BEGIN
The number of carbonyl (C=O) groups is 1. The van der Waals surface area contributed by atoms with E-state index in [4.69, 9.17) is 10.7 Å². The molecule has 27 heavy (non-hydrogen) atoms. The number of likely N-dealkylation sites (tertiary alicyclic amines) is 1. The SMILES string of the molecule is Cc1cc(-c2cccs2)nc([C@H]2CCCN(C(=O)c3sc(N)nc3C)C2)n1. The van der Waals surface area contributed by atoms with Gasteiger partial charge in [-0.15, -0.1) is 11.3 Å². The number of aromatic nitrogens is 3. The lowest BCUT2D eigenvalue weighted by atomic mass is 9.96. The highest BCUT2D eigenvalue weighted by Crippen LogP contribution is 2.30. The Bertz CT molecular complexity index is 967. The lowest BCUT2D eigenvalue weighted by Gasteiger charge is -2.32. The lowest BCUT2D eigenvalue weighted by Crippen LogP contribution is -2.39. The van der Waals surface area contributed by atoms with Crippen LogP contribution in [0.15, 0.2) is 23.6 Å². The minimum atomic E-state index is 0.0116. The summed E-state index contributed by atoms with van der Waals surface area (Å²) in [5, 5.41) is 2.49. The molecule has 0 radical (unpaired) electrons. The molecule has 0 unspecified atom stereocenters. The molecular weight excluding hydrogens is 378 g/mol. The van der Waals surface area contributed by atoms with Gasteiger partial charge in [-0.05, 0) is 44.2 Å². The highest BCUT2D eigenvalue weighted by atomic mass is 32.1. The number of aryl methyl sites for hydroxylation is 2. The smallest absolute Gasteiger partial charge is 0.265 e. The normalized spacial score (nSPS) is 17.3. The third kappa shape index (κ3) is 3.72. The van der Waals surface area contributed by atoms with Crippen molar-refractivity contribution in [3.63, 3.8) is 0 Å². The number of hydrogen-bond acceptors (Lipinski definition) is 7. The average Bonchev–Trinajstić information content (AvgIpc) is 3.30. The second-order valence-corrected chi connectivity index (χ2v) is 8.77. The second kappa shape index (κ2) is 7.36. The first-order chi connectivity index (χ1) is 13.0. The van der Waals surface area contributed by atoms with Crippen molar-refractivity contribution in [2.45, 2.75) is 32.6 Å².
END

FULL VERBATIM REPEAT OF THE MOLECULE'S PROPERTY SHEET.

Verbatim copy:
The number of carbonyl (C=O) groups is 1. The van der Waals surface area contributed by atoms with E-state index in [4.69, 9.17) is 10.7 Å². The molecule has 27 heavy (non-hydrogen) atoms. The number of likely N-dealkylation sites (tertiary alicyclic amines) is 1. The SMILES string of the molecule is Cc1cc(-c2cccs2)nc([C@H]2CCCN(C(=O)c3sc(N)nc3C)C2)n1. The van der Waals surface area contributed by atoms with Gasteiger partial charge in [-0.15, -0.1) is 11.3 Å². The number of aromatic nitrogens is 3. The lowest BCUT2D eigenvalue weighted by atomic mass is 9.96. The highest BCUT2D eigenvalue weighted by Crippen LogP contribution is 2.30. The Bertz CT molecular complexity index is 967. The lowest BCUT2D eigenvalue weighted by Gasteiger charge is -2.32. The lowest BCUT2D eigenvalue weighted by Crippen LogP contribution is -2.39. The van der Waals surface area contributed by atoms with Crippen LogP contribution in [0.15, 0.2) is 23.6 Å². The minimum atomic E-state index is 0.0116. The summed E-state index contributed by atoms with van der Waals surface area (Å²) in [5, 5.41) is 2.49. The molecule has 0 radical (unpaired) electrons. The molecule has 0 unspecified atom stereocenters. The molecular weight excluding hydrogens is 378 g/mol. The van der Waals surface area contributed by atoms with Gasteiger partial charge in [-0.05, 0) is 44.2 Å². The highest BCUT2D eigenvalue weighted by atomic mass is 32.1. The number of aryl methyl sites for hydroxylation is 2. The smallest absolute Gasteiger partial charge is 0.265 e. The normalized spacial score (nSPS) is 17.3. The third kappa shape index (κ3) is 3.72. The van der Waals surface area contributed by atoms with Crippen molar-refractivity contribution in [3.63, 3.8) is 0 Å². The number of hydrogen-bond acceptors (Lipinski definition) is 7. The average Bonchev–Trinajstić information content (AvgIpc) is 3.30. The second-order valence-corrected chi connectivity index (χ2v) is 8.77. The second kappa shape index (κ2) is 7.36. The first-order chi connectivity index (χ1) is 13.0. The van der Waals surface area contributed by atoms with Crippen molar-refractivity contribution in [2.45, 2.75) is 32.6 Å².